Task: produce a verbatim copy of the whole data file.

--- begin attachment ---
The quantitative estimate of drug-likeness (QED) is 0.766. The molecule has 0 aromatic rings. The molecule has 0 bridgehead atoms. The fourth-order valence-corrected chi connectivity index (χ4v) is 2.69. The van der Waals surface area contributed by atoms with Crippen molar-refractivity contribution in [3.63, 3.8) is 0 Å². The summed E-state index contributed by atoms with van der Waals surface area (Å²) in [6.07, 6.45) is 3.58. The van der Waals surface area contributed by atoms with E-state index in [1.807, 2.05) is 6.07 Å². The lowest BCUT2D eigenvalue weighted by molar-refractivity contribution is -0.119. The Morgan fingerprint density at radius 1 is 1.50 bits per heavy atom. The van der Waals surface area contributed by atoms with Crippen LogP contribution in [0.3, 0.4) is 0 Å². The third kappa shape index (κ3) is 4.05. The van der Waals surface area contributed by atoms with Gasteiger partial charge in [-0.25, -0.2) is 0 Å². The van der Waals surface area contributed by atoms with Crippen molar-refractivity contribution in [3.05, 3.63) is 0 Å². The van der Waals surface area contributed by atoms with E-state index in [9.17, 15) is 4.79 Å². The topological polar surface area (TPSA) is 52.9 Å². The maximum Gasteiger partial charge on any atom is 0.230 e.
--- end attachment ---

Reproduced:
The quantitative estimate of drug-likeness (QED) is 0.766. The molecule has 0 aromatic rings. The molecule has 0 bridgehead atoms. The fourth-order valence-corrected chi connectivity index (χ4v) is 2.69. The van der Waals surface area contributed by atoms with Crippen molar-refractivity contribution in [3.63, 3.8) is 0 Å². The summed E-state index contributed by atoms with van der Waals surface area (Å²) in [6.07, 6.45) is 3.58. The van der Waals surface area contributed by atoms with E-state index in [1.807, 2.05) is 6.07 Å². The lowest BCUT2D eigenvalue weighted by molar-refractivity contribution is -0.119. The Morgan fingerprint density at radius 1 is 1.50 bits per heavy atom. The van der Waals surface area contributed by atoms with Crippen LogP contribution in [0.3, 0.4) is 0 Å². The third kappa shape index (κ3) is 4.05. The van der Waals surface area contributed by atoms with Gasteiger partial charge in [-0.25, -0.2) is 0 Å². The van der Waals surface area contributed by atoms with Crippen molar-refractivity contribution in [3.05, 3.63) is 0 Å². The van der Waals surface area contributed by atoms with E-state index in [9.17, 15) is 4.79 Å². The topological polar surface area (TPSA) is 52.9 Å². The maximum Gasteiger partial charge on any atom is 0.230 e.